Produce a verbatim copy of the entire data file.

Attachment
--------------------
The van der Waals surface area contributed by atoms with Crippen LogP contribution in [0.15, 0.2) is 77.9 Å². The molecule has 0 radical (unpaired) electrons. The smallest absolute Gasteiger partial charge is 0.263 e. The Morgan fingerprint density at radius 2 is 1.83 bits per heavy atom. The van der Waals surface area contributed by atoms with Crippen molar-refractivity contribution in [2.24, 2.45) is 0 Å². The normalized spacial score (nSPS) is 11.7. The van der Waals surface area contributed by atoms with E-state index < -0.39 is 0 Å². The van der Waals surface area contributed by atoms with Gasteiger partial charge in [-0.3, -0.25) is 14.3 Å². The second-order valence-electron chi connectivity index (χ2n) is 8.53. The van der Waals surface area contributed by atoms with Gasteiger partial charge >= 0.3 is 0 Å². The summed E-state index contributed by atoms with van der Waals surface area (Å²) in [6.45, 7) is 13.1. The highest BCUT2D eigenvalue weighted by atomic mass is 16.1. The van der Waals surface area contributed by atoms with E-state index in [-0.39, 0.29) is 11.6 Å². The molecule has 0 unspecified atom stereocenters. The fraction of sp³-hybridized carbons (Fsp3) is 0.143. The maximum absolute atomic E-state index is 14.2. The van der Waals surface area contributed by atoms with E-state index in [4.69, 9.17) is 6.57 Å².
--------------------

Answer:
The van der Waals surface area contributed by atoms with Crippen LogP contribution in [0.15, 0.2) is 77.9 Å². The molecule has 0 radical (unpaired) electrons. The smallest absolute Gasteiger partial charge is 0.263 e. The Morgan fingerprint density at radius 2 is 1.83 bits per heavy atom. The van der Waals surface area contributed by atoms with Crippen molar-refractivity contribution in [2.24, 2.45) is 0 Å². The normalized spacial score (nSPS) is 11.7. The van der Waals surface area contributed by atoms with E-state index < -0.39 is 0 Å². The van der Waals surface area contributed by atoms with Gasteiger partial charge in [-0.3, -0.25) is 14.3 Å². The second-order valence-electron chi connectivity index (χ2n) is 8.53. The van der Waals surface area contributed by atoms with Gasteiger partial charge >= 0.3 is 0 Å². The summed E-state index contributed by atoms with van der Waals surface area (Å²) in [6.45, 7) is 13.1. The highest BCUT2D eigenvalue weighted by atomic mass is 16.1. The van der Waals surface area contributed by atoms with E-state index in [-0.39, 0.29) is 11.6 Å². The molecule has 0 unspecified atom stereocenters. The fraction of sp³-hybridized carbons (Fsp3) is 0.143. The maximum absolute atomic E-state index is 14.2. The van der Waals surface area contributed by atoms with E-state index in [4.69, 9.17) is 6.57 Å².